At 6’1 "Old Hickory" brings solid size for an offensive tackle to the table. He also has a lot of experience of successfully fighting in the trenches. Unfortunately, he might also draw the occasional unsportsmanlike conduct penalty.
Defensive end: #1 George Washington
The defensive signal caller knows how to work in the trenches, lead his troops and keep the opposing offense in check. At 6’2 he also has the ideal height to put pressure on whoever lines up across him. An All-Pro, through and through.
Defensive tackle: #27 William Howard Taft
He is rather short at 5’11, but at 330 lbs has the bulk to be the anchor of the defensive line. Over the course of his career, the Yale product has also displayed tremendous versatility playing multiple positions from President to Chief Justice to Secretary of War.
Defensive tackle: #22 Grover Cleveland
Just like Taft, Cleveland is a short but bulky player; standing at 5’11, 275 lbs. While his career started inconsistent, Cleveland bounced back and displayed some toughness at the point of attack.
Defensive end: #18 Ulysses S. Grant
A small player for his position at 5’8, Grant has shown that he can overcome his shorter stature and be competitive, successful and strategically sound at the point of attack. His also brings vast experience to the table.
Linebacker: #33 Harry S. Truman
Truman has proven himself a hard-hitting player over the course of his career despite being slightly undersized at 5’9. He has had a longer career than originally anticipated after the backup was thrust into the starting role.
Linebacker: #25 Theodore Roosevelt
A tough, blue collar player, the 5’10 Roosevelt has shown that he does not shy away from contact over the course of his long career. As versatile defender, he has earned himself a spot on the literal "Mount Rushmore".
Linebacker: #41 George H. W. Bush
At 6’2, Bush is the tallest of the linebacker corps, bringing ideal height to the table. He also has shown the ability to cover a lot of ground as a defender, not shying away from initiating contact all over the field.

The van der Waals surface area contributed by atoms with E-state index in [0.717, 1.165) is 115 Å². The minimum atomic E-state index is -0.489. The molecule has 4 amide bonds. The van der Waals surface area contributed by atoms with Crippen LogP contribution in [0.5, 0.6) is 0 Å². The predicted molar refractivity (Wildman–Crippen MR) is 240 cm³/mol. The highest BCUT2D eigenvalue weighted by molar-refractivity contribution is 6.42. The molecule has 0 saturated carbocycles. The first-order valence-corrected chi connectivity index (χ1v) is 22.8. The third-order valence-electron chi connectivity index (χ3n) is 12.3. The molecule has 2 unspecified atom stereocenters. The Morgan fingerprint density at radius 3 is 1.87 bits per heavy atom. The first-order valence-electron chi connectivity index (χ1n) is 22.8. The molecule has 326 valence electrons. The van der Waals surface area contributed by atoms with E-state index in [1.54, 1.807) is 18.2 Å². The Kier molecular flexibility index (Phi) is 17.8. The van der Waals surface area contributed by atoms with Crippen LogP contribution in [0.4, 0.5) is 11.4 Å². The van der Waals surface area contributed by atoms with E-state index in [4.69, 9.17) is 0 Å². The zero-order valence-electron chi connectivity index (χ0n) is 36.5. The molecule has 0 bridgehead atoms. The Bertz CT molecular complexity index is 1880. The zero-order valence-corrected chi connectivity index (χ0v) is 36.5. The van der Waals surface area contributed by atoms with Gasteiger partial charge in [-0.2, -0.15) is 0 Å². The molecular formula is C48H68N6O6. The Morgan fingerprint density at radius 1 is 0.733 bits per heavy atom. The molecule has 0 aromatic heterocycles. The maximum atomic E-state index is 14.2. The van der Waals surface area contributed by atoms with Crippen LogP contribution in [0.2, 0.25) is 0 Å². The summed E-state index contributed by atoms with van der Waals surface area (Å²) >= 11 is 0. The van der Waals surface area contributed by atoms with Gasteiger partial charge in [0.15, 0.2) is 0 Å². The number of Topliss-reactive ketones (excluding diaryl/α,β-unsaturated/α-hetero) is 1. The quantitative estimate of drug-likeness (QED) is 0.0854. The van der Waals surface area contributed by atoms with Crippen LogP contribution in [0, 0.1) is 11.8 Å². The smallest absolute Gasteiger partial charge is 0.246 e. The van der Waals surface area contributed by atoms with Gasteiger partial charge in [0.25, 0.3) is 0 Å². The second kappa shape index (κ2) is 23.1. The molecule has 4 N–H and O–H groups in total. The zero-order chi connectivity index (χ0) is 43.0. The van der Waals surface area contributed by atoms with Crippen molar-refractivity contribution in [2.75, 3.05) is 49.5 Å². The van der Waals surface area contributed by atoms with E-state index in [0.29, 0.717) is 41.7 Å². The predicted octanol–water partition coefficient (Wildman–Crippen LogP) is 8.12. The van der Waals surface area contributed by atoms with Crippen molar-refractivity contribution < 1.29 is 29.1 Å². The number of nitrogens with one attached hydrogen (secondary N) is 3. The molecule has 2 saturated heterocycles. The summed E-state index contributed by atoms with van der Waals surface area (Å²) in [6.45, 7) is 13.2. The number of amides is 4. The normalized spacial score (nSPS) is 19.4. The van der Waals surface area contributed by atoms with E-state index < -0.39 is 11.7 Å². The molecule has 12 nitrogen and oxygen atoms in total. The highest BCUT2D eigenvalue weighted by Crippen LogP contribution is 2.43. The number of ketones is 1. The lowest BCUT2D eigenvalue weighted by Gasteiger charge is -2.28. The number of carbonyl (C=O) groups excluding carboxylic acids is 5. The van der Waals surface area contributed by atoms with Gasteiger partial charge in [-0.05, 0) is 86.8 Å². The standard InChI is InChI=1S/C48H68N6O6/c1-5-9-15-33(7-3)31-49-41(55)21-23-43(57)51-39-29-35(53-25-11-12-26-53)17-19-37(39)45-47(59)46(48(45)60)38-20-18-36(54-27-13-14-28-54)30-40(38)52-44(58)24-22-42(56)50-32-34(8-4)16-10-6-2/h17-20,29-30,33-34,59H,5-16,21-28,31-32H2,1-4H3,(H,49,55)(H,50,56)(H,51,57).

Cornerback: #35 John F. Kennedy
One of the few presidents with actual football experience, Kennedy offers good size (6'0) and communication skills for a spot in the secondary. This and not being afraid to challenge another team's weapons, a skill required by shutdown corners.
Cornerback: #39 Jimmy Carter
Despite a relatively short career, the 5'9 Carter has experienced many shutdown performances. Not all of them were spotless but it was enough to show the Naval Academy project's ability when it comes to taking on those who line up across from him.
Strong safety: #28 Woodrow Wilson
A durable player, Wilson has displayed a strong standing and excellent moving abilities over the course of his career. At 5’11, the Princeton product also has the perfect height to not only work off the line of scrimmage but closer to the action as well.
Free safety: #2 John Adams
Over the course of his career, the 5’7 defender has shown that he knows how to act when asked to be the last line of defense. A smart and experienced player, Adams is a leader on and off the field.
Kicker: #11 James K. Polk
While he retired early in his career, the former North Carolina standout has displayed an ability to successfully kick off. Go no further than the Naval Academy or the Mexican-American War.
Long snapper: #38 Gerald Ford
A part-time long snapper at the University of Michigan, a full-time snapper at the All-Presidents squad.
Punter: #37 Richard Nixon
No explanation necessary.
Franklin D. Roosevelt
When a sound game plan needs to be crafted, when the troops need to be rallied or when adversity needs to be faced, coach Roosevelt has done his job. His experienced is unmatched as is his success.